Breaking it down step by step:

A←⍋Y                        ⍝ 4 3 6 1 8 5 7 2
+\X                         ⍝ 1 1 1 1 2 2 2 2
(+\X)[A←⍋Y]                 ⍝ 1 1 2 1 2 2 2 1 SCA
A[⍋(+\X)[A←⍋Y]]             ⍝ 4 3 1 2 6 8 5 7

You can see that sorted cumulative addition (SCA) of X 1 1 2 1 2 2 2 1 applied to A acts as a combination of compress left and compress right. All values of A that line up with a 1 are moved to the left, and those lining up with a 2 move to the right. Of course, if X had more 1s, it would be compressing and locating the compressed packets in the order indicated by the values of the SCA result. For example, if the SCA of X were like 3 3 2 1 2 2 1 1 1, you would end up with the 4 digits corresponding to the 1s, followed by the 3 digits corresponding to the 2s, and finally, the 2 digits corresponding to the 3s.

You may have noticed that I skipped the step that would show the effect of grade up :

(+\X)[A←⍋Y]                 ⍝ 1 1 2 1 2 2 2 1 SCA
⍋(+\X)[A←⍋Y]                ⍝ 1 2 4 8 3 5 6 7 Grade up
A[⍋(+\X)[A←⍋Y]]             ⍝ 4 3 1 2 6 8 5 7

The effect of compression and rearrangement isn't accomplised by SCA alone. It effectively acts as rank, as I discussed in another post. Also in that post, I talked about how rank and index are essentially two sides of the same coin, and you can use grade up to switch between the two. Therefore, that is what is happening here: SCA is being converted to an index to apply to A, and the effect is grade-up sorted subvectors as indicated by X.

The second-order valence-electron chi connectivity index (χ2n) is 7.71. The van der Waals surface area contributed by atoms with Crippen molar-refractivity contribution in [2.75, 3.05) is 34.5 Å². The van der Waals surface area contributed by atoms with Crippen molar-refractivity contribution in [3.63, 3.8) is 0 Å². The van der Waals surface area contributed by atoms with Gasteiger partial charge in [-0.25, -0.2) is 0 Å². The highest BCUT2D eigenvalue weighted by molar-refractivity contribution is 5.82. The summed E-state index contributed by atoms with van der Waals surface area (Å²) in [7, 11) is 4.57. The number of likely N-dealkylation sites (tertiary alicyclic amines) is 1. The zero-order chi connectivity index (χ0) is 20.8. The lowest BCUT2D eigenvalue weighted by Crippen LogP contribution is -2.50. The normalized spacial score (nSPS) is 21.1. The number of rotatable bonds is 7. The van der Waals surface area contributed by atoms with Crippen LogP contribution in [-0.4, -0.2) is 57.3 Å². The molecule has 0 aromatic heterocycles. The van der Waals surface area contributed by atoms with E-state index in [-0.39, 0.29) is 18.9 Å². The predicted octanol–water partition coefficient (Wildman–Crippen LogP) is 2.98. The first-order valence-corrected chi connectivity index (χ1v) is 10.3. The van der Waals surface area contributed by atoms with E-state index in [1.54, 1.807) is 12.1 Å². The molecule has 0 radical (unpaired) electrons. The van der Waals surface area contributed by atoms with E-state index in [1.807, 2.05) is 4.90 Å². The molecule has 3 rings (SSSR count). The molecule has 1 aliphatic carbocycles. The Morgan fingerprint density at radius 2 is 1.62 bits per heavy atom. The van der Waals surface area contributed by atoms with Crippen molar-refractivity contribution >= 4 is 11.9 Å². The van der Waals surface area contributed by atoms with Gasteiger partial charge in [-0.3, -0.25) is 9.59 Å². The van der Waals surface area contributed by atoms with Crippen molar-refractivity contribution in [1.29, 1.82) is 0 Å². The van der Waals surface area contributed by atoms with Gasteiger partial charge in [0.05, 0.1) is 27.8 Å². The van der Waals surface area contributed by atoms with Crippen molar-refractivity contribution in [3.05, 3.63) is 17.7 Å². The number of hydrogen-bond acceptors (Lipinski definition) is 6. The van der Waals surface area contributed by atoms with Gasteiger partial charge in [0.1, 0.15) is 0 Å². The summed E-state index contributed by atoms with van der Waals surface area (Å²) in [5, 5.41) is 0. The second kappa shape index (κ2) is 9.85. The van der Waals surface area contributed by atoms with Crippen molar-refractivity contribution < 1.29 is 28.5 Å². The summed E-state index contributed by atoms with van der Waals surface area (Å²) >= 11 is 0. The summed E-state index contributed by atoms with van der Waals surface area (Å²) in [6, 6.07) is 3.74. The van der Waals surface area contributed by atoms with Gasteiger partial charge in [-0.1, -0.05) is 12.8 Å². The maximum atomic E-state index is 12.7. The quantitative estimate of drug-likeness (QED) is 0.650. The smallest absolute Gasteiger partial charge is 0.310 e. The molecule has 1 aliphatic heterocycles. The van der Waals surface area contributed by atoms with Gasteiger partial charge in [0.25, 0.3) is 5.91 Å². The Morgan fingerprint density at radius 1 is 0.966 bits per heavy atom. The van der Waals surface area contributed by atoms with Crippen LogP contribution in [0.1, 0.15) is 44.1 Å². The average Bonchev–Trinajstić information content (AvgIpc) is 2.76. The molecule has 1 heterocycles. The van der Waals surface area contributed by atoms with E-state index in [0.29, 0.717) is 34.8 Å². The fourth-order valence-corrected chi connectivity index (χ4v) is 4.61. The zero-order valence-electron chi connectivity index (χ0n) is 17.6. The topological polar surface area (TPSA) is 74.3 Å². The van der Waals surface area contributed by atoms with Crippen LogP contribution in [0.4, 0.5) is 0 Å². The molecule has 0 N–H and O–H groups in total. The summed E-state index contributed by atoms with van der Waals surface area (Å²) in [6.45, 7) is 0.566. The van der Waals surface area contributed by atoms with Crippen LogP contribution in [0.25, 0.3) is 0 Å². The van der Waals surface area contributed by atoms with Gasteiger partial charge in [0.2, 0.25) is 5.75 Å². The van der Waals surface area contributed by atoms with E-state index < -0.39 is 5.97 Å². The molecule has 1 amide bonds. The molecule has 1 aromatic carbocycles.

From Sorted Subvectors to Cumulative Maxima

As already described, the result of sorting the subvectors is an index, which when applied to Y, compresses the data into packets and arranges those packets according to X. The point is that it is an index, and once again, grade up is applied, which converts indexes into ranks:

⍋A[⍋(+\X)[A←⍋Y]]            ⍝ 3 4 2 1 7 5 8 6

The question here is, why? Well, the next step is applying a cumulative maxima, and that really only makes sense if it is applied to values for rank which represent relative magnitude within each packet. Looking at the values, you can see that 4 is is the maxima for the first group of 4, and 8 is for the second group. Those values correspond to the input values of 78 and 69, which is what we want. It doesn't make sense (at least in this case) to apply a maxima to index values, which represent position, so the conversion to rank is necessary. Applying the cumulative maxima gives:

⌈\A←⍋A[⍋(+\X)[A←⍋Y]]        ⍝ 3 4 4 4 7 7 8 8

That leaves one last step to finish the index. After doing a cumulative maxima operation, the vector values still represent rank, so they need to be converted back to index values. To do that, the index-of operator is used. It takes the value in the right argument and returns their position as found in the left argument:

A⍳⌈\A←⍋A[⍋(+\X)[A←⍋Y]]      ⍝ 1 2 2 2 5 5 7 7

To make it easier to see:

3 4 2 1 7 5 8 6             left argument
3 4 4 4 7 7 8 8             right argument
1 2 2 2 5 5 7 7             result

The 4 is in the 2nd position in the left argument, so the result shows a 2 for every 4 in the right argument. The index is complete, so applying it to Y, we get the expected result:

Y[A⍳⌈\A←⍋A[⍋(+\X)[A←⍋Y]]]    ⍝ 9 78 78 78 50 50 69 69